Thursday, 19 May 2016

In what ways can church ministry and worship be infected by rationalism or relativism?

[A brief answer to a question posed after a couple of seminars on rationalism and relativism]

First, there is a danger of labelling churches or ministries that are word-centred as rationalistic. Here we must ask whether God himself is word-centred. John 1 tells us he is, as does the existence of the Bible itself. The first Christians devoted themselves to the apostles teaching (Acts 2v42). Paul preached through the night even after one hearer fell out of the window asleep, died and was raised! The book of Hebrews ends describing itself as just a “short” letter.

Second, there is an equal danger of labelling churches or ministries that make much of emotion or music as relativistic. Here we must ask whether God makes much of these things. The picture of the saints praising God in the book of revelation, and the existence of 150 psalms tell us he does. The first Christians were marked by joy, praising God day by day (Acts 2v43f). Paul taught that song was a particular mark of being filled with the Spirit. And even in the Old Testament temple, choirs were employed just to sing the psalms, with the whole range of emotion they portray.

The point is this: In all cultures it should be a both-and to the above, not an either-or. It is not that word-centred churches better reach rationalistic modernist people, and those stressing emotion and music the relativistic postmoderns. No, the worship God looks for is one that worships him in spirit and in truth (Jn 4).

Consider a biblical anthropology: We reject God as our hearts desire what is sinful, and so we refuse to accept his word with our minds. Conversely, when converted the Spirit of God uses the word of the gospel to change our hearts so that they desire God and so will accept his truth (1 Peter 1v23). And from that point, the means by which we engage with him is as his truth informs our mind and, by that means, enflames our hearts so that we love and want to obey him (Eph 4v17-24, Rom 12v1-2).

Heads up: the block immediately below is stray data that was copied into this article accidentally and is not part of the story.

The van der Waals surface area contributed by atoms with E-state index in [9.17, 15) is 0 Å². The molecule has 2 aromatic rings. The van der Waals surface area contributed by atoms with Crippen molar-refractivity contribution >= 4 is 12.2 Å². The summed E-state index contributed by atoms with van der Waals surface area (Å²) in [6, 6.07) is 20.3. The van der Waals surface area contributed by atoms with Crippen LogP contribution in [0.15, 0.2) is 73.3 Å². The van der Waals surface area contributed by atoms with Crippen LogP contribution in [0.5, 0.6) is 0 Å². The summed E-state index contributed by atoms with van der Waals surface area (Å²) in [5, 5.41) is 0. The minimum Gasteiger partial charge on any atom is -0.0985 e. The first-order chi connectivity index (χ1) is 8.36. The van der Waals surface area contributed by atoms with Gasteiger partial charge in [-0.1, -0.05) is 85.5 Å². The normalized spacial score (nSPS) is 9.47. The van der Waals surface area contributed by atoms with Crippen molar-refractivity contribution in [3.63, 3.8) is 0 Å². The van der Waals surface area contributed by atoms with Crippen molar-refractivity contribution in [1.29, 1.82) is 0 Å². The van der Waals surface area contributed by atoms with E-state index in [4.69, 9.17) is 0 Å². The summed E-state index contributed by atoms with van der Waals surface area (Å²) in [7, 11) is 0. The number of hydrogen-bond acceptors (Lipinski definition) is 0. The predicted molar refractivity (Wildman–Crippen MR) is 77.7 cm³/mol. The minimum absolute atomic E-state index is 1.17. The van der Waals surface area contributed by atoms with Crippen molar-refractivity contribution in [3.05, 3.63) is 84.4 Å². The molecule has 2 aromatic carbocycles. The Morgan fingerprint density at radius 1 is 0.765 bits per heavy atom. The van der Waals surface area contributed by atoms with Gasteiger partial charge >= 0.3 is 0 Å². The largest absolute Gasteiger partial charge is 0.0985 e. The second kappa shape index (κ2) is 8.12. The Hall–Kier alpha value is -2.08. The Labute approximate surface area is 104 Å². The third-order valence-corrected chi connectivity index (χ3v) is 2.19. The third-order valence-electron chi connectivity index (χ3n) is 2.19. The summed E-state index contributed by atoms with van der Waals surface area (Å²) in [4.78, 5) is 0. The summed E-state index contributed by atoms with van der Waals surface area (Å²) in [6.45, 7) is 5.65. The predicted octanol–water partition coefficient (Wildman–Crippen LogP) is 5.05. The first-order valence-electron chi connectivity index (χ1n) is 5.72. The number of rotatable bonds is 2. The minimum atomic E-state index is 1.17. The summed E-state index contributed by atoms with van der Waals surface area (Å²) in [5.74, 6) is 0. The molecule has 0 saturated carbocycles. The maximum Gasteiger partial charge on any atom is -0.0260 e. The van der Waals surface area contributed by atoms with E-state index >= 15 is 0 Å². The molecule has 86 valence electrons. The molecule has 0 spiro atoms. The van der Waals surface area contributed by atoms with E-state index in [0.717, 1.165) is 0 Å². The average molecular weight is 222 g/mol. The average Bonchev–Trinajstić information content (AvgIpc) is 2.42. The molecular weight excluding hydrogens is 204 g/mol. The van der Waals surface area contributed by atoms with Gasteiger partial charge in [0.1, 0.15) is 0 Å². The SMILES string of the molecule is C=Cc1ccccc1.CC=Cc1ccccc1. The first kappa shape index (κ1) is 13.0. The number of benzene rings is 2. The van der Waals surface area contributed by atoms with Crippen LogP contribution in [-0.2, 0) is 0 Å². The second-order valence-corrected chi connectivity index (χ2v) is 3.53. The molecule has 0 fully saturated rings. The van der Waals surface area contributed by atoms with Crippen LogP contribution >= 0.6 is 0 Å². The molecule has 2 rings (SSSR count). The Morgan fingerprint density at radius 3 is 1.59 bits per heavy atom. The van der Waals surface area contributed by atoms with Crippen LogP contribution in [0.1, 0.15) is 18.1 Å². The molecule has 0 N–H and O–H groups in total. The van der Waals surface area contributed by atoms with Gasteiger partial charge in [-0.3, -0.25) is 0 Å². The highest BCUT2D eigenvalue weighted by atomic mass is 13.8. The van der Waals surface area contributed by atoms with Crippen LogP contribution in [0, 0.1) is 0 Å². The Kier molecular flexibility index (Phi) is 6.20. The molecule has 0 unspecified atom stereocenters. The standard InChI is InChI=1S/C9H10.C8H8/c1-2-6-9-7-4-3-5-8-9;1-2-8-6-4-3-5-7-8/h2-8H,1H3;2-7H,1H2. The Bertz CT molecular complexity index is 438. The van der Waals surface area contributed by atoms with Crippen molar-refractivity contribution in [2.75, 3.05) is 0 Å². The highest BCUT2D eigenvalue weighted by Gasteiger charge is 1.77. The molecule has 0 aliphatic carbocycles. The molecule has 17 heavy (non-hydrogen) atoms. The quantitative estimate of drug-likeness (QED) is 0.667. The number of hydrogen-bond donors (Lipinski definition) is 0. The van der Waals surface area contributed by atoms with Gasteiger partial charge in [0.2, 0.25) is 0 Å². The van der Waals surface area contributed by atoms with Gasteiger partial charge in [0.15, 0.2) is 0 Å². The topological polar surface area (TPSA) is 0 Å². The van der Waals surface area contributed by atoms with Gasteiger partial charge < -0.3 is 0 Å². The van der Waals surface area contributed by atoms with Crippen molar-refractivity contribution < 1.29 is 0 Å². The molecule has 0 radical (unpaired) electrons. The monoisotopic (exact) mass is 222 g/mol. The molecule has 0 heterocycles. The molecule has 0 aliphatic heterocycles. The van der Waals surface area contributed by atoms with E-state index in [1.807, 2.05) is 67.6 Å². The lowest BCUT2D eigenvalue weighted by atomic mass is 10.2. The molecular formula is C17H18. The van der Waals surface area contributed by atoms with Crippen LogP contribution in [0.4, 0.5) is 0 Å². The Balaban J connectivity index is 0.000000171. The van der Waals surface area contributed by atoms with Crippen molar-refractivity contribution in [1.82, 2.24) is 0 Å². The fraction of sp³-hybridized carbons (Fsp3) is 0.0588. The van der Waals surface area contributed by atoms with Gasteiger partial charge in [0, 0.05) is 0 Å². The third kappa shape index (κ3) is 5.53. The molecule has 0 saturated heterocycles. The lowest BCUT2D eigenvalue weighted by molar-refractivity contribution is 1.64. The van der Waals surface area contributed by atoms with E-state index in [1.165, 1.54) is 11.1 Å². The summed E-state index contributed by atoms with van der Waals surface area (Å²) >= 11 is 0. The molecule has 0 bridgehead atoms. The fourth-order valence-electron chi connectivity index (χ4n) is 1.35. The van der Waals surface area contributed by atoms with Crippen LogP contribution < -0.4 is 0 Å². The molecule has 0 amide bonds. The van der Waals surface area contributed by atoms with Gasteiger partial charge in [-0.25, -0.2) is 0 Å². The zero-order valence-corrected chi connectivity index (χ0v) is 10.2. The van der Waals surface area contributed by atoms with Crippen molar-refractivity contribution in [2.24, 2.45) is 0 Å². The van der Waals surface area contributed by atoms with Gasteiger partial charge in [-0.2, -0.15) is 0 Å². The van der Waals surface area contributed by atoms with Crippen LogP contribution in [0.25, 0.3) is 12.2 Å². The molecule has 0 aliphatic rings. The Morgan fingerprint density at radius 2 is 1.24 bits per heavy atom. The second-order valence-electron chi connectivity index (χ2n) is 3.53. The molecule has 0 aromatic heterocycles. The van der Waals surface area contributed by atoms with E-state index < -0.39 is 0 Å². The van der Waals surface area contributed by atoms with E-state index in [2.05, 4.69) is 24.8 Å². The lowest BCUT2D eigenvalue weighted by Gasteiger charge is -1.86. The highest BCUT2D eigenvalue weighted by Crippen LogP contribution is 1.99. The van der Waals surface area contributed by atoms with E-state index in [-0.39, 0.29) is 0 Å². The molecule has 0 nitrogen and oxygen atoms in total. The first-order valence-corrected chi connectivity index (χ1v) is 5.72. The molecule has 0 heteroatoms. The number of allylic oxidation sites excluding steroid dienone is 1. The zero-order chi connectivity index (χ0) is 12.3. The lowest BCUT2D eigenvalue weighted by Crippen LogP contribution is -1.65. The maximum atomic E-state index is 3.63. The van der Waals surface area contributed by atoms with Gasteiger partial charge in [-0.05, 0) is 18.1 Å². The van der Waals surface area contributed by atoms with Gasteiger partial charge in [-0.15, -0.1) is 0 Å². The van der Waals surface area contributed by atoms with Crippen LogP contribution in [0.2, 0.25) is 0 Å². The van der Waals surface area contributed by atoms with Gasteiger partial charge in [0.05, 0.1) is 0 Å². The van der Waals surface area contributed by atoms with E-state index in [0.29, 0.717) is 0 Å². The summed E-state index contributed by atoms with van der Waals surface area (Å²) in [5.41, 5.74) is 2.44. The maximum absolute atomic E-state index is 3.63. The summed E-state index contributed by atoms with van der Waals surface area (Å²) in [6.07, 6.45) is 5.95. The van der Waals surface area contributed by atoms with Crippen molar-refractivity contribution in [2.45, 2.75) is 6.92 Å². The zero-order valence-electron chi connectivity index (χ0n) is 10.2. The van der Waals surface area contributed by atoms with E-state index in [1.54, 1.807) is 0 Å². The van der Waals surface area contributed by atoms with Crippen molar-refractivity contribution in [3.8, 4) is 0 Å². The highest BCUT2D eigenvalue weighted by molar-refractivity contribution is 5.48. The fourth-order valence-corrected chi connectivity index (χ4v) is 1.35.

It is striking that in some churches, it is either the sheer quantity of Bible teaching that is assumed to prove God’s presence with the church, or the atmosphere evoked by a certain style of music or an inner sense of God those at the church claim to have. But a cursory look through the early chapters of Acts reveals that the post-Pentecost feelings that mark the presence of God the Holy Spirit are not so vague. They were certainly related to the tireless preaching the apostles gave themselves to. But they were the feelings that came in response, when the heart was gripped by their teaching: deep conviction when grasping the seriousness of sin (Acts 2v37, Jn 16v8), reverent fear when grasping God’s holiness (Acts 5v11), and joyful thanks when grasping his grace (Acts 2v46-47, Col 3v16-17). First and foremost, the primary feeling the Spirit evokes in the New Testament, is one of deep love towards God as our creator and redeemer (Gal 5v22).

Given all this, we can start to ask what a church infected with rationalism or relativism might look like.

We have seen that rationalism is not about engaging reason per se. All our teaching and wider ministry should do that. No, it describes those who rely on reason for knowledge rather than God. So a church is infected with rationalism when the teaching of the Bible is rejected because people think they know better – rejecting certain truths because they don’t understand them or can’t rationally accept them. Rationalism may also be seen in the preacher who presumes that just by teaching scripture people will understand, rather than by combining this with fervent prayer for God to enlighten them. It is seen in the preacher who simply preaches to the mind, rather than to the heart through the mind; ie. the preacher who fails to emphasize the appropriate emotional response, focusing simply on what should be believed or done. It would also be seen in the church that doesn’t help the congregational to respond from the heart by giving adequate time to pray home what is said, or express conviction of sin in confession or joy and thanksgiving in song.

Similarly, relativism is not about expressing feelings per se. We have seen that all our teaching and wider ministry move us to that too. No, relativism describes those who see all truth relative to what the individual establishes it to be, often grounding this in their subjective sense of what is right or wrong rather than the objective revelation of God. So a church is infected with relativism when the teaching of the Bible is rejected because it just doesn’t feel right and makes people uncomfortable. It is seen in the preacher who simply appeals to people’s hearts with exhortation and anecdote, rather than actually explaining the scriptures so they understand. It is seen in songs and music that seek to elicit emotions that are not in response to God’s truth. It is seen when it is assumed that a certain atmosphere or inner sense reflects the presence of God, rather than locating his certain presence in feelings of conviction, reverence, joy and love fanned into flame by the gospel.

Of course a final question is over how best to teach congregations that inevitably contain those who lean towards rationalism or relativism. The answer must be, by teaching the whole Bible - by making much of its internal logic and argument, and much of its images and emotion; by teaching not just Paul’s letters, but the poetry of the prophets, not just the law, but the gospels etc etc.